It’s an hour before dawn and I have a dilemma: I can continue down this gravel track, defying leaden eyelids and risking a crash – or stop for 10 minutes
I am 72 hours into BikingMan Oman, a “bikepacking” race on a mandatory 1,040km route.
I have climbed 7,200m, ridden out a sandstorm, and now the finish line is tantalisingly close…
It’s a new domain of extreme sport, recently in from the hardcore fringe.
It is unassisted long‑distance cycling, off-road and on, often with routes between checkpoints individually planned – and it uses all the modern tech as well as a range of
innovative, streamlined kit (the “packing” bit of the name), strapped to handlebars, top tube and beneath your saddle.
The Transcontinental Race covers approximately 4,000km, zigzagging across Europe via mountainous terrain.
BikingMan Oman is one of a series: Corsica, Laos, Portugal, Peru and Taiwan, mostly between 700km and 1,150km long, with five days to finish.
The narrow tyres on my old steel steed would never survive the gravel sections (about five per cent of the course), so I borrow a bike from J Laverack,
a young company building frames with titanium, which is good over the distance – “copes well with road-buzz”, they say.
I festoon it with bikepacking bags into which I stuff the mandatory kit – survival gear, reflective clothing, pump and a power bank.
The fastest riders, out for perhaps 48 hours, hardly sleep and carry the absolute minimum, but I’m aware I could be on the road for three days and nights
and will have to sleep out, so I take a silk liner and a warm jacket.
Now it’s about putting in the miles to get the body bike-ready.
The riders assemble one Saturday in February at the Al Nahda Resort west of Muscat, for registration and equipment checks.
All goes quiet in the evening as we try to snatch some sleep before the start.
Breakfast is groggy at 1am, but a palpable buzz has built by 2.30.
And at 3am we are off, riding into the night, escorted by the police.
The author with his J Laverack titanium bike | Image: David Styv
It is the only time we ride in a peloton – drafting is not permitted – so we link up and chat.
We are 75 riders from 24 countries, the oldest 70 and youngest 25, nearly 15 per cent women.
I fall in with Cat, in a pair with George, and Danny Green, one of several Transcontinental veterans, who’s gunning for a top-10 place.
Eventually we lapse into companionable silence, mind on the challenge ahead.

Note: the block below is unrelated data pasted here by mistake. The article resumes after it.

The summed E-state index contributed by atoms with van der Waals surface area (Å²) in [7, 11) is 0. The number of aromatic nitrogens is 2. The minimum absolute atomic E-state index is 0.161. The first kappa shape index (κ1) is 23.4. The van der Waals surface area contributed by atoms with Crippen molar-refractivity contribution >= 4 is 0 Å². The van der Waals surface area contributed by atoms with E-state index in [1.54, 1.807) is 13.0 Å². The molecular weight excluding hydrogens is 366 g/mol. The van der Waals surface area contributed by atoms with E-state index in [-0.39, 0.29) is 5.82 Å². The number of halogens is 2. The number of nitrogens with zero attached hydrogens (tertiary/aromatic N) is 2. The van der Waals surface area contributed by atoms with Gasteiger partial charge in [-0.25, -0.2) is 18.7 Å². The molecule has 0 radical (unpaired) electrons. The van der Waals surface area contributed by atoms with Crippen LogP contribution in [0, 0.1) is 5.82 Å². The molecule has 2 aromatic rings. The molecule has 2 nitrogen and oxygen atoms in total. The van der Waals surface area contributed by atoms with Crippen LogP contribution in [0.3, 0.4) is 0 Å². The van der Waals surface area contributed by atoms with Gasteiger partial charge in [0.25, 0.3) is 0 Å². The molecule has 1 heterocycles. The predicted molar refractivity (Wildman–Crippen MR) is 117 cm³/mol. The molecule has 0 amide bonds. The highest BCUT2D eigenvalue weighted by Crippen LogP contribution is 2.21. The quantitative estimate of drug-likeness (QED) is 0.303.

At 50km, as coastal flatlands crumple into foothills, the flashing lights pull aside and the leaders hare off.
Omani roads are unexpectedly good; mostly we ride a hard shoulder and I find myself rolling at 35kph in the night without fear of a pothole.
At dawn, 75km in, thundering peaks reveal themselves to our left: the Hajar Mountains.
We hit rush hour in the town of Rustaq.
Drivers toot and children shout and wave from school buses.
At 10am I stop quickly to buy water and a snack – because this is self-supported racing, it’s quite legitimate.
Emerging onto a plain south of the Hajar, we turn southeast for another 100km, on a highway.
We confirm our position and track other competitors on our mobiles; some even book hotels online as they ride.
One rider has a WhatsApp group of supporters encouraging him.
He thumbs texts while leaning on his aerobars.
BikingMan Oman has just two checkpoints, which offer food and a space to bed down.
The first, after 335km, is near the top of Jebel Shams – a 1,200m ascent considered one of the world’s most fearsome climbs.
I ride when I can, but frequently have to dismount and labour uphill on foot.
Eventually, I reach a gravel section; still the climb continues.
The juddering of the unpaved road shakes loose the bracket on my headlight.
I might have the fuel to sustain me and the kit to survive, but now I need masking tape and a new front light.
After three hours’ sleep at the checkpoint, and a glorious descent into the golden light of dawn, I find them in a hardware shop.
If morale dived on the climb, today it soars.
Rock outcrops, tinged with mineral colour – mint, russet and vermilion – stand jagged against a cloudless sky.
It’s also legitimate to eat in restaurants, so when I spot a parked bike, I stop: it belongs to Stefano, an Italian living in the UK.
We order chicken and rice and fizzy drinks.
In the afternoon, the mountains subside into sand and a warm tailwind builds.
At 48 hours, I reach the Arabian Sea and, at 750km, the second checkpoint.